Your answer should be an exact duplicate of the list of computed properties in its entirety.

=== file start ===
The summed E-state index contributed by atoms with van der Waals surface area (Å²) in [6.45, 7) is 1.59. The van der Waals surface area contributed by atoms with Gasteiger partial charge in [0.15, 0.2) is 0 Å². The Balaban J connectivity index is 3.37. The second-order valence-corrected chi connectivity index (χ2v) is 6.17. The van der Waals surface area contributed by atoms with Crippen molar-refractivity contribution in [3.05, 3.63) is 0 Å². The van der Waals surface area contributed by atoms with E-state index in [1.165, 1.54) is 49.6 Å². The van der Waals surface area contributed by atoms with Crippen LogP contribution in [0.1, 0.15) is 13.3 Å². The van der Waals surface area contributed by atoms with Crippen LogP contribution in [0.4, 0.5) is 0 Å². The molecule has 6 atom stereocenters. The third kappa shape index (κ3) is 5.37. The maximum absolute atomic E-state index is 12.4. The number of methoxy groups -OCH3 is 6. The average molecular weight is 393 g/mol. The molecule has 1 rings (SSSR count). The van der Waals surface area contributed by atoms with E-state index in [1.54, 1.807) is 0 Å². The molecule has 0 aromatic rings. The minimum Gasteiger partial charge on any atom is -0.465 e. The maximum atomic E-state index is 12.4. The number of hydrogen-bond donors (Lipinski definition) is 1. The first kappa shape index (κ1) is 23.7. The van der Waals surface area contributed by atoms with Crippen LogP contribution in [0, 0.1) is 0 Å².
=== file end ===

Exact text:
The summed E-state index contributed by atoms with van der Waals surface area (Å²) in [6.45, 7) is 1.59. The van der Waals surface area contributed by atoms with Gasteiger partial charge in [0.15, 0.2) is 0 Å². The Balaban J connectivity index is 3.37. The second-order valence-corrected chi connectivity index (χ2v) is 6.17. The van der Waals surface area contributed by atoms with Crippen molar-refractivity contribution in [3.05, 3.63) is 0 Å². The van der Waals surface area contributed by atoms with E-state index in [1.165, 1.54) is 49.6 Å². The van der Waals surface area contributed by atoms with Crippen LogP contribution in [0.1, 0.15) is 13.3 Å². The van der Waals surface area contributed by atoms with Crippen LogP contribution in [0.4, 0.5) is 0 Å². The molecule has 6 atom stereocenters. The third kappa shape index (κ3) is 5.37. The maximum absolute atomic E-state index is 12.4. The number of methoxy groups -OCH3 is 6. The average molecular weight is 393 g/mol. The molecule has 1 rings (SSSR count). The van der Waals surface area contributed by atoms with E-state index in [1.54, 1.807) is 0 Å². The molecule has 0 aromatic rings. The minimum Gasteiger partial charge on any atom is -0.465 e. The maximum atomic E-state index is 12.4. The number of hydrogen-bond donors (Lipinski definition) is 1. The first kappa shape index (κ1) is 23.7. The van der Waals surface area contributed by atoms with Crippen LogP contribution in [0, 0.1) is 0 Å².